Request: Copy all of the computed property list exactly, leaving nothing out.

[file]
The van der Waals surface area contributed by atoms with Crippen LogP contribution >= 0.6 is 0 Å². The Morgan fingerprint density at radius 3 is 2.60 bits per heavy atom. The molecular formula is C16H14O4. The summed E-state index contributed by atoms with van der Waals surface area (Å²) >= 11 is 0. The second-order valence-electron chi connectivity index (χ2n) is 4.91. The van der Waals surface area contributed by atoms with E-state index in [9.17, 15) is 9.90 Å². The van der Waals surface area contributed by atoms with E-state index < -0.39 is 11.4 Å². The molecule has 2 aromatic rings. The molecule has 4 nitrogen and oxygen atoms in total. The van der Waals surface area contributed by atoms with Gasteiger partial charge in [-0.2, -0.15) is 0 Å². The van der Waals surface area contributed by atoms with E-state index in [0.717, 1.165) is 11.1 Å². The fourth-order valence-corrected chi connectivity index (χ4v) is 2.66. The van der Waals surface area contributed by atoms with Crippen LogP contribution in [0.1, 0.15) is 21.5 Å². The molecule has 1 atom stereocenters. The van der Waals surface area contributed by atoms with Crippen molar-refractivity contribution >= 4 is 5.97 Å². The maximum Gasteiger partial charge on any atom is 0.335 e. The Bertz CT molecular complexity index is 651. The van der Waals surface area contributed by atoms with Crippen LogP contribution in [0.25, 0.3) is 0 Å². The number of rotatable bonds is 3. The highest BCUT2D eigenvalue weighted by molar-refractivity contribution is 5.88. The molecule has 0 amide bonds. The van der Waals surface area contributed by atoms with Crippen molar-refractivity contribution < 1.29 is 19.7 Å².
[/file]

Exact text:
The van der Waals surface area contributed by atoms with Crippen LogP contribution >= 0.6 is 0 Å². The Morgan fingerprint density at radius 3 is 2.60 bits per heavy atom. The molecular formula is C16H14O4. The summed E-state index contributed by atoms with van der Waals surface area (Å²) >= 11 is 0. The second-order valence-electron chi connectivity index (χ2n) is 4.91. The van der Waals surface area contributed by atoms with E-state index in [9.17, 15) is 9.90 Å². The van der Waals surface area contributed by atoms with E-state index < -0.39 is 11.4 Å². The molecule has 2 aromatic rings. The molecule has 4 nitrogen and oxygen atoms in total. The van der Waals surface area contributed by atoms with Gasteiger partial charge in [-0.2, -0.15) is 0 Å². The van der Waals surface area contributed by atoms with E-state index in [0.717, 1.165) is 11.1 Å². The fourth-order valence-corrected chi connectivity index (χ4v) is 2.66. The van der Waals surface area contributed by atoms with Crippen LogP contribution in [0.1, 0.15) is 21.5 Å². The molecule has 1 atom stereocenters. The van der Waals surface area contributed by atoms with Crippen molar-refractivity contribution >= 4 is 5.97 Å². The maximum Gasteiger partial charge on any atom is 0.335 e. The Bertz CT molecular complexity index is 651. The van der Waals surface area contributed by atoms with Crippen LogP contribution in [0.25, 0.3) is 0 Å². The number of rotatable bonds is 3. The highest BCUT2D eigenvalue weighted by molar-refractivity contribution is 5.88. The molecule has 0 amide bonds. The van der Waals surface area contributed by atoms with Crippen molar-refractivity contribution < 1.29 is 19.7 Å².